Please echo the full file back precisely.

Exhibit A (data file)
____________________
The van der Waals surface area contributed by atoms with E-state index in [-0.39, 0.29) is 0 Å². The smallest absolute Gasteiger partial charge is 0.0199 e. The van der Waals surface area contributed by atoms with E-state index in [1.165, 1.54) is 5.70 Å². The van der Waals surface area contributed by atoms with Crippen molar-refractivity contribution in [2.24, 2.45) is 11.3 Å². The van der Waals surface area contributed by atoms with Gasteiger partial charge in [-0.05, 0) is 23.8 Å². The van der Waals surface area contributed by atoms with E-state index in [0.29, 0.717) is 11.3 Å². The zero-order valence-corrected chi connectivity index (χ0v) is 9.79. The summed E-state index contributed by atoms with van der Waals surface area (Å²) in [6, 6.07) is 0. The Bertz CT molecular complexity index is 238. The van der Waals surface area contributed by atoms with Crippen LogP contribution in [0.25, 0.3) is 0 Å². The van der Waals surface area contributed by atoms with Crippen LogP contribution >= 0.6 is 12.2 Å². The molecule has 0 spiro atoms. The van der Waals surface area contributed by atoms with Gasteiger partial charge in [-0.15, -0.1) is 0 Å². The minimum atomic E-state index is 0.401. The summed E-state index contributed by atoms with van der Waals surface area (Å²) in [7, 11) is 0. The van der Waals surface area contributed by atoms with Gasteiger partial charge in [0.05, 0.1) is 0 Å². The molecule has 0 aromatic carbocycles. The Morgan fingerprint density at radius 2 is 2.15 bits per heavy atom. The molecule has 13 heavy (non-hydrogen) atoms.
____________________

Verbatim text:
The van der Waals surface area contributed by atoms with E-state index in [-0.39, 0.29) is 0 Å². The smallest absolute Gasteiger partial charge is 0.0199 e. The van der Waals surface area contributed by atoms with E-state index in [1.165, 1.54) is 5.70 Å². The van der Waals surface area contributed by atoms with Crippen molar-refractivity contribution in [2.24, 2.45) is 11.3 Å². The van der Waals surface area contributed by atoms with Gasteiger partial charge in [-0.05, 0) is 23.8 Å². The van der Waals surface area contributed by atoms with E-state index in [0.29, 0.717) is 11.3 Å². The zero-order valence-corrected chi connectivity index (χ0v) is 9.79. The summed E-state index contributed by atoms with van der Waals surface area (Å²) in [6, 6.07) is 0. The Bertz CT molecular complexity index is 238. The van der Waals surface area contributed by atoms with Crippen LogP contribution in [0.25, 0.3) is 0 Å². The van der Waals surface area contributed by atoms with Crippen LogP contribution >= 0.6 is 12.2 Å². The molecule has 0 spiro atoms. The van der Waals surface area contributed by atoms with Gasteiger partial charge in [-0.15, -0.1) is 0 Å². The minimum atomic E-state index is 0.401. The summed E-state index contributed by atoms with van der Waals surface area (Å²) in [7, 11) is 0. The van der Waals surface area contributed by atoms with Gasteiger partial charge in [0.05, 0.1) is 0 Å². The molecule has 0 aromatic carbocycles. The Morgan fingerprint density at radius 2 is 2.15 bits per heavy atom. The molecule has 13 heavy (non-hydrogen) atoms.